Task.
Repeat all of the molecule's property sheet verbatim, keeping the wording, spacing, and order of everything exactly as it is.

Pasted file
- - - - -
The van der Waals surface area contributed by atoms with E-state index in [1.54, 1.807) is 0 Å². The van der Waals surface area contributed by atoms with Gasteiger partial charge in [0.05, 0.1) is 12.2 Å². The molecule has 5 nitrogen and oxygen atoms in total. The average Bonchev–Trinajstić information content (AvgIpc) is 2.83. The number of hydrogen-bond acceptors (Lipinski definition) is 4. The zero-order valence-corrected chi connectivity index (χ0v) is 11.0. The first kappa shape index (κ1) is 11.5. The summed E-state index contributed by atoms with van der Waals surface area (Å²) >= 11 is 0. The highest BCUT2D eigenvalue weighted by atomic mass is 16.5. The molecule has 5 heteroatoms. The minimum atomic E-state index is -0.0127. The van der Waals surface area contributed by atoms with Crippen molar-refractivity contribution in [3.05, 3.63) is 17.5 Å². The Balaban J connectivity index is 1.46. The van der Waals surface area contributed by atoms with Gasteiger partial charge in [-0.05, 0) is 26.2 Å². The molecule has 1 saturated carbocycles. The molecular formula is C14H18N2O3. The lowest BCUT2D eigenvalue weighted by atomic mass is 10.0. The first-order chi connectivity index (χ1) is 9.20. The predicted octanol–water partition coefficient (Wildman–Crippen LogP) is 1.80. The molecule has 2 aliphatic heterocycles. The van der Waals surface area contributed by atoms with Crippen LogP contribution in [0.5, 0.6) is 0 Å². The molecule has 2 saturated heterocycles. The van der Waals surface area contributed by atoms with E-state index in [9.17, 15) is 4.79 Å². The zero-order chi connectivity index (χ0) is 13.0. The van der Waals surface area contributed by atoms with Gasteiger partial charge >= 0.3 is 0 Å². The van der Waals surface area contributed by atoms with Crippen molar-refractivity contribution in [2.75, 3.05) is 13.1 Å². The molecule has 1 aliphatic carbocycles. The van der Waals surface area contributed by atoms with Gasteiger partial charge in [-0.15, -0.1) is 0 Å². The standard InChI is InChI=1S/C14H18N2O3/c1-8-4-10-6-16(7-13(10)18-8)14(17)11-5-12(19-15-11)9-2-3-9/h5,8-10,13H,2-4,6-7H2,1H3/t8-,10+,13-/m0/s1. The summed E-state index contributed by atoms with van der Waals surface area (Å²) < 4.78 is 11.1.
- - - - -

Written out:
The van der Waals surface area contributed by atoms with E-state index in [1.54, 1.807) is 0 Å². The van der Waals surface area contributed by atoms with Gasteiger partial charge in [0.05, 0.1) is 12.2 Å². The molecule has 5 nitrogen and oxygen atoms in total. The average Bonchev–Trinajstić information content (AvgIpc) is 2.83. The number of hydrogen-bond acceptors (Lipinski definition) is 4. The zero-order valence-corrected chi connectivity index (χ0v) is 11.0. The first kappa shape index (κ1) is 11.5. The summed E-state index contributed by atoms with van der Waals surface area (Å²) >= 11 is 0. The highest BCUT2D eigenvalue weighted by atomic mass is 16.5. The molecule has 5 heteroatoms. The minimum atomic E-state index is -0.0127. The van der Waals surface area contributed by atoms with Crippen molar-refractivity contribution in [3.05, 3.63) is 17.5 Å². The Balaban J connectivity index is 1.46. The van der Waals surface area contributed by atoms with Gasteiger partial charge in [-0.05, 0) is 26.2 Å². The molecule has 1 saturated carbocycles. The molecular formula is C14H18N2O3. The lowest BCUT2D eigenvalue weighted by atomic mass is 10.0. The first-order chi connectivity index (χ1) is 9.20. The predicted octanol–water partition coefficient (Wildman–Crippen LogP) is 1.80. The molecule has 2 aliphatic heterocycles. The van der Waals surface area contributed by atoms with Crippen LogP contribution in [0.5, 0.6) is 0 Å². The molecule has 2 saturated heterocycles. The van der Waals surface area contributed by atoms with E-state index in [9.17, 15) is 4.79 Å². The zero-order chi connectivity index (χ0) is 13.0. The van der Waals surface area contributed by atoms with Gasteiger partial charge >= 0.3 is 0 Å². The van der Waals surface area contributed by atoms with Crippen molar-refractivity contribution in [2.75, 3.05) is 13.1 Å². The molecule has 1 aliphatic carbocycles. The van der Waals surface area contributed by atoms with Gasteiger partial charge in [-0.15, -0.1) is 0 Å². The standard InChI is InChI=1S/C14H18N2O3/c1-8-4-10-6-16(7-13(10)18-8)14(17)11-5-12(19-15-11)9-2-3-9/h5,8-10,13H,2-4,6-7H2,1H3/t8-,10+,13-/m0/s1. The summed E-state index contributed by atoms with van der Waals surface area (Å²) < 4.78 is 11.1.